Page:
Capture the original idea


When I see something that has the right aura of desirability about it, I make a mental note, usually one or two words to assist memory. I start by making thumbnail sketches to work out the composition, then I make a maquette of the image as I want it to look when translated to beads. I use one of several media -- watercolor, oil or water-soluble crayons, or monotype.

Most of the recent pieces come from monotypes made using a 2 step technique -- first an image in bright colors to get fully saturated hues, then a layer of dark ink that adjusts the values to make the light areas lighter and the dark areas darker.

Here is the process, step by step.

  1. I make a pencil drawing showing hard edges and indicating the approximate positions of variable things like shadow edges, clouds or foliage. I make registration marks to indicate the placement of the print on the paper. orignal pencil drawing


  2. If it's important for the finished print not to be a mirror image of the drawing, it's reversed left to right, usually by tracing the drawing on the back of the sheet. reversed pencil drawing


  3. The pencil drawing is taped to the shiny side of a sheet of frosted acetate. I make a watercolor drawing on the matte side and allow it to dry. watercolor drawing


  4. Meanwhile rag paper, in this case white Stonehenge, has been soaking in a tray of water. It is blotted to remove the surface water and placed on the acetate film, lining up the registration marks. The acetate film and the dampened paper are run through a press together , transferring most of the watercolor pigment to the paper. printed watercolor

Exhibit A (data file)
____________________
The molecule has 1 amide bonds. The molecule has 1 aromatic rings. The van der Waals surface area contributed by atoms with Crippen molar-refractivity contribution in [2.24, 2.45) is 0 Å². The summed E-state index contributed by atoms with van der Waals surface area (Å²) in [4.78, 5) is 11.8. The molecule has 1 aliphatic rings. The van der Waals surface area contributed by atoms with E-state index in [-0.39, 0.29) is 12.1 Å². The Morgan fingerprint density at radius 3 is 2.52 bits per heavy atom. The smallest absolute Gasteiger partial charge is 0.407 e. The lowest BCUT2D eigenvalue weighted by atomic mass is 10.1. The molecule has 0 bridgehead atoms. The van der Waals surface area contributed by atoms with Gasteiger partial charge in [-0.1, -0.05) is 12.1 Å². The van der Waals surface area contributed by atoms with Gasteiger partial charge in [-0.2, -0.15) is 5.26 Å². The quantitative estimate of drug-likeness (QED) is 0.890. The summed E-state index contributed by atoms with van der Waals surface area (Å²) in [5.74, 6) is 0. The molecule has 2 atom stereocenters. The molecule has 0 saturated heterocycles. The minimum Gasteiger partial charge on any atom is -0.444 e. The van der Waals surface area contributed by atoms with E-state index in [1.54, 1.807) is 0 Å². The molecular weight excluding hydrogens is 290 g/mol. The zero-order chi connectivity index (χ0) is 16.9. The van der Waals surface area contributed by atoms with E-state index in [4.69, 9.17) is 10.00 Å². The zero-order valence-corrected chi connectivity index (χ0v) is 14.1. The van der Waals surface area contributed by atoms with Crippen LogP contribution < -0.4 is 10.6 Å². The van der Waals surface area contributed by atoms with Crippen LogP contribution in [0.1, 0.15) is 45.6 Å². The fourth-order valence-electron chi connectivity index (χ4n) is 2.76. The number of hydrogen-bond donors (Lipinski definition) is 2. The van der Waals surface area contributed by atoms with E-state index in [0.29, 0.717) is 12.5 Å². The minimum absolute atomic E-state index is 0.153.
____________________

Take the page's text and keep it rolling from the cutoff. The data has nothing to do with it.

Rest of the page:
5. The pencil drawing is taped to the underside of a sheet of Plexiglas®. The print is wrapped in plastic sheet to keep the paper damp while the next layer of ink is rolled out on the Plexiglas®. This is an oil-based lithography or relief-printing ink.
  6. I remove ink from the light areas with a paintbrush or rags. Solvents could be used for this step, too, but can be more difficult to control. oil based ink drawing



  7. I lay down the paper on the Plexiglas®, lining up the registration marks, and the whole sandwich goes through the press again. finished print


  8. The print is allowed to dry tacked to a bulletin board to keep the paper from warping.

Next: Translate the idea: Computer

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Laura Willits
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All images and text are Copyright © 2003 Laura Willits. All rights reserved.
Page created 3 July 2000. Last modified on: Tuesday, May 20, 2003. 12 September 2000 at 10:12 AM.
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